About Brighton & Hove free wi-fi
Brighton & Hove City Council and BT (British Telecom) have joined forces to make free wi-fi available at a range of locations across the city centre. The new ‘BrightonHovefreewifi’ outdoor network covers the busiest areas for tourism, shopping and leisure, providing free wi-fi for local residents, hundreds of businesses and the 11.5 million people who visit the city each year.
A total of 40 BT Wi-fi hotspots are available, allowing visitors and residents to get online while ‘on the go’ through their smart phones, tablets and laptops.
The service covers a large part of the city centre, including:
- parts of Western Road
- Queens Road
- West Street
- North Laine
- London Road
- St James’s Street
- the seafront between Brighton Pier and the Hilton Metropole Hotel
- in front of Hove Town Hall on Church Road
- at the top of George Street in Hove
You can view the following maps:
People within range of the network will be able to tap into free wi-fi following a simple on-off log in. They will then be taken automatically to a landing page with links to the council homepage.
To access the free wi-fi service:
- Connect to the 'BrightonHovefreewifi' signal in the list of available networks on your device
- Open your web browser to see the hotspot login page
- Click on the ‘Get online’ button.
- You’ll be taken to the BrightonHovefreewifi landing page (as shown opposite), confirming you’re online and ready to start
The session will automatically close following a period of inactivity of 15 minutes. If you'd like more information, visit www.btwifi.co.uk/help.
The network comes at no cost to the council. In return, BT will get access to some of the city’s lamp posts and other street furniture allowing the company to install new mobile infrastructure.
The council has chosen BT to build and manage the network for ten years. Access to the Brighton & Hove wi-fi service is free and unlimited to all.
What BT Wi-fi is
BT Wi-fi is a wireless broadband (wi-fi) service that you can access in public places (hotspots) such as airports, hotels, coffee shops, motorway service stations and many other city centres. It’s a great way to connect your laptop, tablet or mobile device to the internet when you’re away from home or your office, without needing a phone line.
What speeds people are likely to experience when using this free wi-fi
Speed will always be dependent on a number of factors, like proximity to the access point and the number of other users using the service, but we have designed the network to deliver the right performance for the number and range of users and devices we expect to see.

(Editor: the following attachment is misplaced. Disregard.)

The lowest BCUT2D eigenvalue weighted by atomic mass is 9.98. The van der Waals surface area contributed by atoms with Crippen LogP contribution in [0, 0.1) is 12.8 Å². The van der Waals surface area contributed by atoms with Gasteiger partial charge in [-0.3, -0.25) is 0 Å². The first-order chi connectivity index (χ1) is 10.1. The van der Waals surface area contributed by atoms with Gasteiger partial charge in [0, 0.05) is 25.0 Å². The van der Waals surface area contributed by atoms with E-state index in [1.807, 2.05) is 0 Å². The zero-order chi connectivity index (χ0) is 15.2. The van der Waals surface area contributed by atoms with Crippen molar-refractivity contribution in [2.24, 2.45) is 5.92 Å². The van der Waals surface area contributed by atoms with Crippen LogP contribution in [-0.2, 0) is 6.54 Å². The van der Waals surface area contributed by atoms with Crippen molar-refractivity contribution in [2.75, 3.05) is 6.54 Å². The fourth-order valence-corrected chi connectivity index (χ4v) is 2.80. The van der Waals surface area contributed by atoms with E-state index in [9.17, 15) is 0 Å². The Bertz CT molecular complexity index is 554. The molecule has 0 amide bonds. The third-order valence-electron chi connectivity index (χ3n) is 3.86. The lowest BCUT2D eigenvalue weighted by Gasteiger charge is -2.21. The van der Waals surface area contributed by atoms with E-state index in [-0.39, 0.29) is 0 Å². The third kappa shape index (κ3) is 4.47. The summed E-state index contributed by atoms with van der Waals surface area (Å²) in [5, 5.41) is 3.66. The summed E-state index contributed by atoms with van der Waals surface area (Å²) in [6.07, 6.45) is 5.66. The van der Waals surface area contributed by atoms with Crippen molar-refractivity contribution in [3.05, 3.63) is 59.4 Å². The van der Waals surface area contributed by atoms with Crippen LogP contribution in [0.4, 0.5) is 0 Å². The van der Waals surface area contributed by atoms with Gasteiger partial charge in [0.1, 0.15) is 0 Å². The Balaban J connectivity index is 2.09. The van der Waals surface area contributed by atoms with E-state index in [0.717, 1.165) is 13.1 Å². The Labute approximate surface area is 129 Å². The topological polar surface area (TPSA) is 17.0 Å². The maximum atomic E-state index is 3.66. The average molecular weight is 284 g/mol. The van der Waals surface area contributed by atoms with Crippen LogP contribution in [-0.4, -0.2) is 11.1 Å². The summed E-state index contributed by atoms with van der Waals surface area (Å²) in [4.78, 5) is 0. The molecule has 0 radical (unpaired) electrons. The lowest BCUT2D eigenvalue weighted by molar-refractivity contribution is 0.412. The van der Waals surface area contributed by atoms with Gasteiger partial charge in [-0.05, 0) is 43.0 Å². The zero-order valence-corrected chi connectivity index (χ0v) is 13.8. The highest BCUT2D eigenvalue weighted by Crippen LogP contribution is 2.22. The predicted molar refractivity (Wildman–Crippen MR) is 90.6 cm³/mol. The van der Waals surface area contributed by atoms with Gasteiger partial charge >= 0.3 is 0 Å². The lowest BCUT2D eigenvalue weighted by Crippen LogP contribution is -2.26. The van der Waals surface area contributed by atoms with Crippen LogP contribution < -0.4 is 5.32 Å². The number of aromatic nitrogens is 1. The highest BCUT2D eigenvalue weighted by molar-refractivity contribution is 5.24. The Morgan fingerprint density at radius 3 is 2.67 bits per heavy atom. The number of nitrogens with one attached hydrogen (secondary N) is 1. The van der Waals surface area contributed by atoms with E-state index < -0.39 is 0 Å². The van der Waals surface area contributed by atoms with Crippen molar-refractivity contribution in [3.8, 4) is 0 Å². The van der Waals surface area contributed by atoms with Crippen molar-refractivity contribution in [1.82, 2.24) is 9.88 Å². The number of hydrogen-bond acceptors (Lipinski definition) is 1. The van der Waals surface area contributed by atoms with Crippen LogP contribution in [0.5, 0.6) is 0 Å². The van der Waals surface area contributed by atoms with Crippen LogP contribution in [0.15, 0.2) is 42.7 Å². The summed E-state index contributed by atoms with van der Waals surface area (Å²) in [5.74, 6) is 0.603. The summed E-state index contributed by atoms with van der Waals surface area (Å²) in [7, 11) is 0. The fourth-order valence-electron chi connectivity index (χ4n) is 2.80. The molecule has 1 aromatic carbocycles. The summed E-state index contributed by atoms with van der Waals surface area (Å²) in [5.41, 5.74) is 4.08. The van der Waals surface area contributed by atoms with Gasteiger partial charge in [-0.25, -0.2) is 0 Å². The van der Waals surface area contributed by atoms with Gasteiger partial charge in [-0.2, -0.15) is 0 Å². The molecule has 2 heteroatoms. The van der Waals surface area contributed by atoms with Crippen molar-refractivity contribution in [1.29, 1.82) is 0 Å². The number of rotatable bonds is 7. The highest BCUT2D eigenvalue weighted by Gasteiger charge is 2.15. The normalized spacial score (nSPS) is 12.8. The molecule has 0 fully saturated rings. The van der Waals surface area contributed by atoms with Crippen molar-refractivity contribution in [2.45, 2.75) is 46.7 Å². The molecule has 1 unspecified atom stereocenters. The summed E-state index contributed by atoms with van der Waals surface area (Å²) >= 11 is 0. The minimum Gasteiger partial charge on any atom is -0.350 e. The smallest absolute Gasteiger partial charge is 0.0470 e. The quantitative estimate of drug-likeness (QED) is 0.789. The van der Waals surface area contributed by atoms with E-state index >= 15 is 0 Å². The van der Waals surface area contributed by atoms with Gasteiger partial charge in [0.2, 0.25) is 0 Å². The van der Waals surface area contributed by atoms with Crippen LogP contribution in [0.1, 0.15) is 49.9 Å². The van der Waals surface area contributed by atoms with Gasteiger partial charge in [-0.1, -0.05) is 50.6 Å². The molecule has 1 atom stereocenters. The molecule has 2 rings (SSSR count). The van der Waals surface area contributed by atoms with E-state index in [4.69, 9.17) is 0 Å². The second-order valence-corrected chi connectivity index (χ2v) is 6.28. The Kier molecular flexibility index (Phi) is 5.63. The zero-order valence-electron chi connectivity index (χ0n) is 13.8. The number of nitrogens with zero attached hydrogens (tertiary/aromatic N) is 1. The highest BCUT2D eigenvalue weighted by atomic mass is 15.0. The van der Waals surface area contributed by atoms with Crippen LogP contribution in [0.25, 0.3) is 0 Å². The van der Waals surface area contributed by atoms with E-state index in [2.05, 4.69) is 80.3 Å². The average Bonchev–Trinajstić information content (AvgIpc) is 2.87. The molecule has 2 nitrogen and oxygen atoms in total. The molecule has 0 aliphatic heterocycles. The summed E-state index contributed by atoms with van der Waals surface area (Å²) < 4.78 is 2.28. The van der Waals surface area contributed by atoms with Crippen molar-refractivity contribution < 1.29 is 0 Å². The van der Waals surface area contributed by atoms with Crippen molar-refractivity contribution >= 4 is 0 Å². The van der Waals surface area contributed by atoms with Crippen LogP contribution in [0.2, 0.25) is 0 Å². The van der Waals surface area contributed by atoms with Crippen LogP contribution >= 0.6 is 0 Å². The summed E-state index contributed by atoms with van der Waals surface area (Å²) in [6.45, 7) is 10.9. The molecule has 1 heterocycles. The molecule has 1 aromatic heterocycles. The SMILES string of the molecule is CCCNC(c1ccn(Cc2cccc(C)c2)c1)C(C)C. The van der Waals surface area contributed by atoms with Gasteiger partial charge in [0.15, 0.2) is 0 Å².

BT wi-fi helpdesk
The BT Wi-fi helpdesk is open 24 hours a day, every day. It is UK based and the team has extensive experience in helping customers to use BT’s public wi-fi services.
- 0800 022 33 22 (free call from a landline)
- 0330 123 3000 (free call from a mobile)
Wi-fi is perfect for uploading or downloading large files at high speed as speeds are likely to be faster than 3g and 4g.
How secure BT wireless broadband is
By their very nature, open public wi-fi networks operate without wireless encryption enabled in order for all users to be able to access them as a public service. BT Wi-fi has the following recommendations when using a public hotspot:
- use a virtual private network (VPN). There are multiple providers for the various operating systems such as Windows, iOS or Android.
- always use “https” sites, if you’re passing any user credentials or private information.
- upgrade to the latest version of the operating software (OS) relevant to your computer, laptop or device.
- always make sure your firewall, virus guard and browser are all up to date.
If wireless local area networks (WLANs) present a threat to health
Health and safety is at the heart of BT and its operations – we are very conscious of our responsibility to the public, employees, customers and other stakeholders – and take it very seriously.
We monitor industry reports and intelligence about the potential health risks posed by wi-fi and note that there is no credible evidence that the extremely low exposure levels from WLANs pose a threat to human health.
The World Health Organisation issued a fact sheet regarding base stations and wireless networks, and its conclusions were as follows - considering the very low exposure levels and research results collected to date, there is no convincing scientific evidence that the weak RF *radio frequency) signals from base stations and wireless networks cause adverse health effects.